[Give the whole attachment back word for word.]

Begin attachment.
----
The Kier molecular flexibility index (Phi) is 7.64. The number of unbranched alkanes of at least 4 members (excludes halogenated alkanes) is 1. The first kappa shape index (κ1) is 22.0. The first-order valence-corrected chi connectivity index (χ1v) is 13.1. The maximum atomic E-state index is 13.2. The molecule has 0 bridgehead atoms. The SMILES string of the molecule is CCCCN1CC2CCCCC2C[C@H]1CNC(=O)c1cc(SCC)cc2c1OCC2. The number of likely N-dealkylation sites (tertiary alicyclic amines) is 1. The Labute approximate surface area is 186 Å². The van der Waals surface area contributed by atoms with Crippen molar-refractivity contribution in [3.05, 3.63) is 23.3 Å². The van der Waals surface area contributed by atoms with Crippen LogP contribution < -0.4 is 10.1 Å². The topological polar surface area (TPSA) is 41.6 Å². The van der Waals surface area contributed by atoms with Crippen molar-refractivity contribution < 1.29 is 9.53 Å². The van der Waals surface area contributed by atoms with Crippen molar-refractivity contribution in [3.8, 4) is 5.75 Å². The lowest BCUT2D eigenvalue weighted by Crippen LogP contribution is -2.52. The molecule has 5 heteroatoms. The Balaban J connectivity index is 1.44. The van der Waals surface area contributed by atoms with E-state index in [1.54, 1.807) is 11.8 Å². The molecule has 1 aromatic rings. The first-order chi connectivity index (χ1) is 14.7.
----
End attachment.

The Kier molecular flexibility index (Phi) is 7.64. The number of unbranched alkanes of at least 4 members (excludes halogenated alkanes) is 1. The first kappa shape index (κ1) is 22.0. The first-order valence-corrected chi connectivity index (χ1v) is 13.1. The maximum atomic E-state index is 13.2. The molecule has 0 bridgehead atoms. The SMILES string of the molecule is CCCCN1CC2CCCCC2C[C@H]1CNC(=O)c1cc(SCC)cc2c1OCC2. The number of likely N-dealkylation sites (tertiary alicyclic amines) is 1. The Labute approximate surface area is 186 Å². The van der Waals surface area contributed by atoms with Crippen molar-refractivity contribution in [3.05, 3.63) is 23.3 Å². The van der Waals surface area contributed by atoms with Crippen LogP contribution < -0.4 is 10.1 Å². The topological polar surface area (TPSA) is 41.6 Å². The van der Waals surface area contributed by atoms with Crippen molar-refractivity contribution < 1.29 is 9.53 Å². The van der Waals surface area contributed by atoms with Crippen molar-refractivity contribution in [3.8, 4) is 5.75 Å². The lowest BCUT2D eigenvalue weighted by Crippen LogP contribution is -2.52. The molecule has 5 heteroatoms. The Balaban J connectivity index is 1.44. The van der Waals surface area contributed by atoms with E-state index in [1.54, 1.807) is 11.8 Å². The molecule has 1 aromatic rings. The first-order chi connectivity index (χ1) is 14.7.